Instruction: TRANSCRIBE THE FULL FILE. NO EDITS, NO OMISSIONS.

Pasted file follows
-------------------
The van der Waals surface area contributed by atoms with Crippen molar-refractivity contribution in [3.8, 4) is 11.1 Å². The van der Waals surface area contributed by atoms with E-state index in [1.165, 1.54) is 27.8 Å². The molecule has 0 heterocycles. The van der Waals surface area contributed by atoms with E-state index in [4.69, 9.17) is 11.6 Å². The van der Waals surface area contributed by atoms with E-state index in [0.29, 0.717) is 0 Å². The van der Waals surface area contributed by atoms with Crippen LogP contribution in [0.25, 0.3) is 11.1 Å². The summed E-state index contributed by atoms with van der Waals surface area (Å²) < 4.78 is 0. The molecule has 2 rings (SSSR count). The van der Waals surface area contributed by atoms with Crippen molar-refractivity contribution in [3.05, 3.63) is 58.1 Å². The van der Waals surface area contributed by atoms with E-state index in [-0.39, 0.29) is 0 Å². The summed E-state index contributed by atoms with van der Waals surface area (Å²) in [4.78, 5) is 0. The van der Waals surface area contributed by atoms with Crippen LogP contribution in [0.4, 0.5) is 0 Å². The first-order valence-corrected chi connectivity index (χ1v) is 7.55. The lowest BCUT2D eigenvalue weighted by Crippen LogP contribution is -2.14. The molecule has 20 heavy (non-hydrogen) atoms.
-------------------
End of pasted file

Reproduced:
The van der Waals surface area contributed by atoms with Crippen molar-refractivity contribution in [3.8, 4) is 11.1 Å². The van der Waals surface area contributed by atoms with E-state index in [1.165, 1.54) is 27.8 Å². The molecule has 0 heterocycles. The van der Waals surface area contributed by atoms with E-state index in [4.69, 9.17) is 11.6 Å². The van der Waals surface area contributed by atoms with E-state index in [0.29, 0.717) is 0 Å². The van der Waals surface area contributed by atoms with Crippen LogP contribution in [0.25, 0.3) is 11.1 Å². The summed E-state index contributed by atoms with van der Waals surface area (Å²) < 4.78 is 0. The molecule has 2 rings (SSSR count). The van der Waals surface area contributed by atoms with Crippen molar-refractivity contribution in [3.05, 3.63) is 58.1 Å². The van der Waals surface area contributed by atoms with E-state index in [-0.39, 0.29) is 0 Å². The summed E-state index contributed by atoms with van der Waals surface area (Å²) in [4.78, 5) is 0. The van der Waals surface area contributed by atoms with Crippen LogP contribution in [0.4, 0.5) is 0 Å². The first-order valence-corrected chi connectivity index (χ1v) is 7.55. The lowest BCUT2D eigenvalue weighted by Crippen LogP contribution is -2.14. The molecule has 20 heavy (non-hydrogen) atoms.